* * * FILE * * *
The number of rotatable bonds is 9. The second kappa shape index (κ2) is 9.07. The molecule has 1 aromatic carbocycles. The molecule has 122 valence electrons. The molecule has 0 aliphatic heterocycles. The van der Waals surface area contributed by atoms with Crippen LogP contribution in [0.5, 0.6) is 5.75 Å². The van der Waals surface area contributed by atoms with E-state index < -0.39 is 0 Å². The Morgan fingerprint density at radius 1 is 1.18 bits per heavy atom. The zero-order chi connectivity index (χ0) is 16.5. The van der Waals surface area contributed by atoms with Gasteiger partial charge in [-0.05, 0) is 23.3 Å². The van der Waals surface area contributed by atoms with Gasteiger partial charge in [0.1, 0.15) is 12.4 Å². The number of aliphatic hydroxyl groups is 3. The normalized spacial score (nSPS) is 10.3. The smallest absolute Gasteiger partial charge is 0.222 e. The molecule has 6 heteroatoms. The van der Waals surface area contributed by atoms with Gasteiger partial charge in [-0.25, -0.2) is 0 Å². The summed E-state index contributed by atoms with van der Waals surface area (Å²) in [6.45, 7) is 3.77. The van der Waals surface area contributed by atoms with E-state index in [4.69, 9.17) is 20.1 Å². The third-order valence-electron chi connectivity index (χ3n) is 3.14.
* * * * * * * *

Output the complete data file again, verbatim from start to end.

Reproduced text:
The number of rotatable bonds is 9. The second kappa shape index (κ2) is 9.07. The molecule has 1 aromatic carbocycles. The molecule has 122 valence electrons. The molecule has 0 aliphatic heterocycles. The van der Waals surface area contributed by atoms with Crippen LogP contribution in [0.5, 0.6) is 5.75 Å². The van der Waals surface area contributed by atoms with E-state index < -0.39 is 0 Å². The Morgan fingerprint density at radius 1 is 1.18 bits per heavy atom. The zero-order chi connectivity index (χ0) is 16.5. The van der Waals surface area contributed by atoms with Gasteiger partial charge in [-0.05, 0) is 23.3 Å². The van der Waals surface area contributed by atoms with Gasteiger partial charge in [0.1, 0.15) is 12.4 Å². The number of aliphatic hydroxyl groups is 3. The normalized spacial score (nSPS) is 10.3. The smallest absolute Gasteiger partial charge is 0.222 e. The molecule has 6 heteroatoms. The van der Waals surface area contributed by atoms with Gasteiger partial charge in [-0.25, -0.2) is 0 Å². The summed E-state index contributed by atoms with van der Waals surface area (Å²) in [6.45, 7) is 3.77. The van der Waals surface area contributed by atoms with E-state index in [4.69, 9.17) is 20.1 Å². The third-order valence-electron chi connectivity index (χ3n) is 3.14.